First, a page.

Basically, Vegas is isolated during some kind of world-ending event (nuclear war, nasty virus, invasion from space) and years later the survivors are split into factions based off the various casino themes. There are Roman wannabes at Caesar's Palace, Circus Circus freaks, Arthurian posers in the Excalibur, Mercenaries crashing at the Hard Rock Cafe and Skinheads for some reason in the El Cortez. There is even a freaky religious group called the Presleyans.
All in all, it is a very well-developed setting.
This setting is being released for some open-sourced rules which are being beta tested by the forum users, but I think it could be run with regular D20 Modern rules.
I've also been collecting the Coke Reward Codes from the caps of 20oz Coca-cola products and 12 pack cases in the hopes of eventually acquiring my first video game console since the Atari 2600. If you aren't using yours . . . I have a long, long way to go.
I'm going to start the burnination now.

Saturday, May 27, 2006

Today the whole family went to a delightful film. We rarely attend movies in the theatre, but felt compelled to see a well-recommended film which premiered at the Plzen Film Festival earlier this year.
The story follows the adventures of a little girl named Pavka (played by precocious newcomer Marla Yojáková) who has quite an adventure after her uncle (portrayed with his usual flair for the understated by Swedish film staple Hans Alfredson) misplaces his apple cart after a visually disturbing late night drunken run in with a pair of meth-addicted prostitutes.
In tracking down the cart, little Pavka meets the most amazing and delightful characters in and around the beautiful scenery film-makers return to again and again, the ecologically protected Zdar Hills.
First, she meets Pablo the Spanish runaway (played by none other than Madrid's new darling celebrity Agapito Balduino who is unfortunately starting to look his age) who agrees to help her find the cart in exchange for her used socks. That's an odd request, but I guess it leaves room for a sequel.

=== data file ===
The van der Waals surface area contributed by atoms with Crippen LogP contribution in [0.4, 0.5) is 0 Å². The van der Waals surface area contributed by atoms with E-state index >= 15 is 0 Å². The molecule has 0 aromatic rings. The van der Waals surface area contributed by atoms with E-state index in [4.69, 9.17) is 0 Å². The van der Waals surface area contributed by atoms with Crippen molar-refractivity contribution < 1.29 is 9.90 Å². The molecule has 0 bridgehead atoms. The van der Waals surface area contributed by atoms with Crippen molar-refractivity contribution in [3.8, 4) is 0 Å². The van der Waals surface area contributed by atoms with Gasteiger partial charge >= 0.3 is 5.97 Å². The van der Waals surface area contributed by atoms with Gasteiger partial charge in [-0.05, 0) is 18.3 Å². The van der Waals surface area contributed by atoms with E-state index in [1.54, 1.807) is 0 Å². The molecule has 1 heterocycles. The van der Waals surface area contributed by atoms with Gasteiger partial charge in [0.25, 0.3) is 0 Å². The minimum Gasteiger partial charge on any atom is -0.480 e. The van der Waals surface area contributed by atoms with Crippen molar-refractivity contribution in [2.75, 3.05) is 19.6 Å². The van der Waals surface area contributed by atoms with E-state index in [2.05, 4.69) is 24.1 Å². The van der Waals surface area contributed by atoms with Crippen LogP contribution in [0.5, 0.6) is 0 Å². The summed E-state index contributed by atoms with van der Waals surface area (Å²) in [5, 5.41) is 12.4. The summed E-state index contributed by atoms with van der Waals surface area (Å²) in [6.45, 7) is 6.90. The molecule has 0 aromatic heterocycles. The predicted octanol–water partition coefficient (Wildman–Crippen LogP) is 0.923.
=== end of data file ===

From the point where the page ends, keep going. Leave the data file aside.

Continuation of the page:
Pavka then meets the Gypsy Queen Madame Corinna (played by Abegal Movoskava, who obviously needs the money) and her band of hooligans, kept off the streets by putting on shows of contortionism.
Finally, what I can only assume is an angel or fairy or something returns her Uncle's cart. The angel is uncredited and for some reason appears in backless pants.
Throughout Pavka's journey, there are cinematic statements that I found refreshing, if a tad overdone. The Director (Polish genius
Andrzej Wajda) loves shots of insects so there are random scenes where the dialog (of course, subtitled) is in the background while he chooses to focus on a spider eating some kind of worm. The random shots of raw meat hanging out of bird baths is a tad pedestrian. Time to find a new hook, Andrzej.
The title of the film is Smultronstället, which is translated (roughly) to Dude! Where is My Cart?

Last night I can only assume my subconscious was trying to scare me.
I normally don't remember dreams, but last night I dreamed about participating in a public debate. Knowing that public speaking easily beats out death as the #1 fear people have (just not personally I phobia I have) I'm a little offended that my subconscious would try that and not, say . . . spiders? A dream where I'm covered in spiders would be much freakier for me. I thought the subconscious was supposed to know everything about what gets to me and on some level even why it gets to me.
My subconscious totally phoned in a canned nightmare.
C'mon, subconscious! You can do better than that, little fella!
Remember when I was little and you used to give me nightmares that were really scary?
Did you know (of course you do) that one of those still makes me shudder even as an "adult" when I see a certain fast food character?
You've got potential, subconscious. You used to be much, much more frightening.
Here's the plan:

I'm going to Netflix some scary movies, you know, to kind of kick start your creative process. Then, I'll have a bunch of sugar-free candy just before bed to make it a little easier for you.

This is a one-time offer, subconscious. If you miss your shot I'll have to seriously consider replacing you with a magic eight ball.

Friday, May 26, 2006

Friday! Friday! Friday! I'd mention the 'casual jeans' part but I haven't bothered dressing for work in months.
This is the post where I swing the content-sensing ads at the top of the page (which use awesome Google technology) back around to coffee, hopefully. When they start displaying anti-depressant links, I know I've gone too far.
This morning I stopped at my 24-hour Starbucks to get the Breakfast Blend I've been using as a breakfast substitute all week.
As I've mentioned, the 24-hour Starbucks is different from your average free-standing Starbucks, and miles away from a Starbucks in a mall, grocery store or Target. Architecturally, its freaking round. The drive through snakes around the building in an actual curve because there are no corners. It hugs the covered patio area and exits into a parking lot instead of the busy street. Not that any street is bust at 5:45am.